1. Checking your own credit score won’t affect it
One of the more common misconceptions about credit scores is that checking yours will lower it – this is not true. You can ‘soft check’ your own credit score through a credit reporting agency like Equifax as many times as you like and it will have zero impact on your credit score. What could affect your credit score is when a bank or credit provider makes an inquiry on your credit report before deciding whether or not to approve you for a loan or credit product. This is known as a ‘hard check’ and is recorded as part of your credit history.
2. Credit scores could be a way to screen possible partners
A 2015 study conducted by the US Federal Reserve Board investigated how credit scores affected long-term relationships. After following several couples for 15 years, the study found “the initial match quality of credit scores is strongly predictive of relationship outcomes in that couples with larger score gaps at the beginning of their relationship are more likely to subsequently separate”. The short version is if your partner’s credit score isn’t too far from yours, this might just be a good thing for your relationship.
3. Not all missed repayments are created equal
While a late or missed repayment of any kind could leave a mark on your credit history, the size of the stain and the time it spends as part of your credit history will depend on the nature of the repayment you missed. We go into detail here, but the long and the short of it is:
- A late payment (more than 14 days late past the due date) will stay on your credit report for up to two years
- A consumer credit default (more than 60 days overdue on an amount of $150 or more) will stay on your credit report for up to five years
- A serious credit infringement will stay on your credit report for up to seven years. This is the same as a consumer credit default but:
- The lender has now sent a written notice to your last known address
- You have not contacted them or paid the debt
- The lender has waited six months after sending notice, and then listed the infringement on your credit report
4. A good credit score might save you thousands
Having a better credit score can make you eligible for better loan products, or at least better interest rates on the same product. While a fraction of a percent may not seem like a big deal, over the course of a lifetime you’ll potentially take out and pay off a handful of mortgages and large loans, and a difference of say, 0.5%, on the best part of a million dollars in loans could be significant.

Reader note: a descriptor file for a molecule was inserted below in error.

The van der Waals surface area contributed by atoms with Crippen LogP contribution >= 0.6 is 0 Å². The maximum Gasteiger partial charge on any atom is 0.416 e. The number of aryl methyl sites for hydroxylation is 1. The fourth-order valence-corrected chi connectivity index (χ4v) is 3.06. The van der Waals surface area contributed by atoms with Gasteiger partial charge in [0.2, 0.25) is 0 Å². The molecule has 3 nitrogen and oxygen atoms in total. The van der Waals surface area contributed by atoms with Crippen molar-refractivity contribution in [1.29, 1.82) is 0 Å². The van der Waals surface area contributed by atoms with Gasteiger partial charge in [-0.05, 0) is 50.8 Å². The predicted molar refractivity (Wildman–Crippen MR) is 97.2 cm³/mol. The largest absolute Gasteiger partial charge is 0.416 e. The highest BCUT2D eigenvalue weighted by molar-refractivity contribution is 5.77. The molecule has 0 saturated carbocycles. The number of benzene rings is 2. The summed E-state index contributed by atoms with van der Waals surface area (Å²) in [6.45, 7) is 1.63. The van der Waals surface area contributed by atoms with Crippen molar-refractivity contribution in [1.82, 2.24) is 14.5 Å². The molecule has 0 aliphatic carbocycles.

You should always be looking to pay as little interest as possible – making responsible use of a balance transfer could be a good way to manage your debt and make it easier to pay it off by incurring less interest.
The table below displays a snapshot of credit cards with 0% balance transfer offers on Canstar’s database, with links to providers’ websites. These results are sorted by the length of the 0% balance transfer period (longest to shortest), then provider name (alphabetically).
5. Credit reporting has become much more consumer-friendly lately
Late in 2017 the Australian Government announced it would be making Comprehensive Credit Reporting (CCR) mandatory. We’ve got a whole article which explains the ins and outs of CCR which you can read here, but the key thing to take note of is that CCR takes good behaviour into account.
Before CCR was introduced, credit reporting only recorded when you did something wrong – got denied a loan, missed a repayment, etc. CCR however, records positive aspects of your credit history, including things like how good you are at meeting repayments. This means that credit reports are now more thorough, and paint a more complete and nuanced picture of your borrowing/spending habits.
At the end of the day, your credit score isn’t something you should be afraid to get familiar with. Find out as much about it and credit scores in general as you can, and remember, it won’t hurt to check it! You can find out more about credit scores by clicking the link below.